bad for business >> reporter: but similar moves are sparking backlash. republicans say the georgia law does not suppress voting, rather secures it, by requiring an i.d. to request an absentee ballot, and they say in many places expands early voting >> i would encourage these ceos to look at other states that they're doing business in and compare what the real facts are to georgia. >> do you risk potentially alienating some people by speaking out >> you probably will alienate some people sometimes when you're doing that that means you're doing the right thing. >> standing up for an american principle is not partisan if you can't speak out on the principle and the guarantee of a right to vote, what can you speak out on >> reporter: and their focus now is beyond georgia, to 46 other states considering legislation that they say would restrict voting access. lester >> all right, blayne, thank you. up next for us, a girl scout cookie record and why it means so much.
finally, a girl scout has made history with her cookie sales. and her cause is inspiring america. lily bumpus is just learning multiplication, but she already knows plenty about numbers >> girl scouts >> reporter: the 8-year-old just sold over 32,000 boxes of girl scout cookies, shattering the record for the most sold in a single season. what's it feel like to break the record
>> it feels awesome. >> reporter: a mission that hits close to home lilly was born with a rare form of cancer. she beat the disease at the age of 1. and now she wants to help other kids do the same >> my experience is that it's very hard but you can get through it because you're strong. >> reporter: the third-grader and her girl scout troop have been delivering thousands of boxes of cookies to children's hospitals and nursing homes in california and raising money for cancer research too. >> it makes me feel like i'm not the only one in the world who's gone through something hard >> reporter: in fact, lilly's entire girl scout troop knows about hardship many of the members are either battling cancer or have beaten the disease and now are inspiring others >> whoo! >> reporter: with one message. >> never give up always try your hardest. and follow your passion.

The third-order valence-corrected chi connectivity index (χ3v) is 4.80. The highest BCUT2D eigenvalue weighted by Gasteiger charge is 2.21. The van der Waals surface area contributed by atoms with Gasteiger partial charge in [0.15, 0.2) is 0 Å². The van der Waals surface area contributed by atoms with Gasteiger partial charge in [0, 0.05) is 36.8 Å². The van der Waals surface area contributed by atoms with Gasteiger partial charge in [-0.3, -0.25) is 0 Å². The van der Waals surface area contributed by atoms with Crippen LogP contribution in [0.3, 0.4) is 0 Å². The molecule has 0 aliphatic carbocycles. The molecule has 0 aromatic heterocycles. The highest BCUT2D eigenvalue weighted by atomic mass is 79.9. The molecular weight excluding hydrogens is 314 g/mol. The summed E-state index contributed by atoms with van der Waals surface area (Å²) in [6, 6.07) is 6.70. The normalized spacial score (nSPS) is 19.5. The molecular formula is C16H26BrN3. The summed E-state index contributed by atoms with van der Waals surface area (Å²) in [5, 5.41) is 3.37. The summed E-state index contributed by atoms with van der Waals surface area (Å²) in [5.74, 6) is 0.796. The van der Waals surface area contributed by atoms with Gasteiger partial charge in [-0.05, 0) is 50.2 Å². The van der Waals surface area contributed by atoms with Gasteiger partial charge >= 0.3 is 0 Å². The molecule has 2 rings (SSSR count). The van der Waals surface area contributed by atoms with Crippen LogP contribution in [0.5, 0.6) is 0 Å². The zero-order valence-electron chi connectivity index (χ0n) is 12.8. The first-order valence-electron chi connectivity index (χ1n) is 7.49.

because your passion is the way >> cookies that's a good passion. that's "nightly news" for this friday. program note, "nightly news" kids edition is celebrating its one-year anniversary this week and you can catch a new episode tomorrow right here on nbc. and on monday join us for a special edition of "nightly news" from houston as we kick off our week-long climate challenge series across all nbc news platforms. thank you for watching i'm lester holt. good nig right now at 6:00, it's the state's biggest vaccination site, and it is busy at levi stadium. >> we're seeing a lot of interest and there is the demand is high. >> but will the supply still be there when it's your turn? >> okay, are you ready to head back to the shark tank in we'll tell you what you have to do to finally watch game in person. >> and preparing for things to get out of hand in downtown oakland. >> they're trying to protect
their property. >> the demonstration expected just two hours from now that has businesses concerned tonight. the news at 6:00 starts right now. good friday. thanks so much for joining us. i'm janelle wang. >> and i'm jessica aguirre. the south bay was flushed with vaccine vials because of an unexpected influx of hundreds of thousands of doses from the feds. but with the supply fluctuating week by week, santa clara health leaders warn next week could be a different story. as nbc bay area's pete serranos reports, it's a different supply. >> reporter: it's another busy day at levi stadium as people line up for their vaccine. they could hold 15,000 people a day until everyone who wants a shot can get one. >> feels good, finally get out and start dock stuff again. >> reporter: a sense of relief for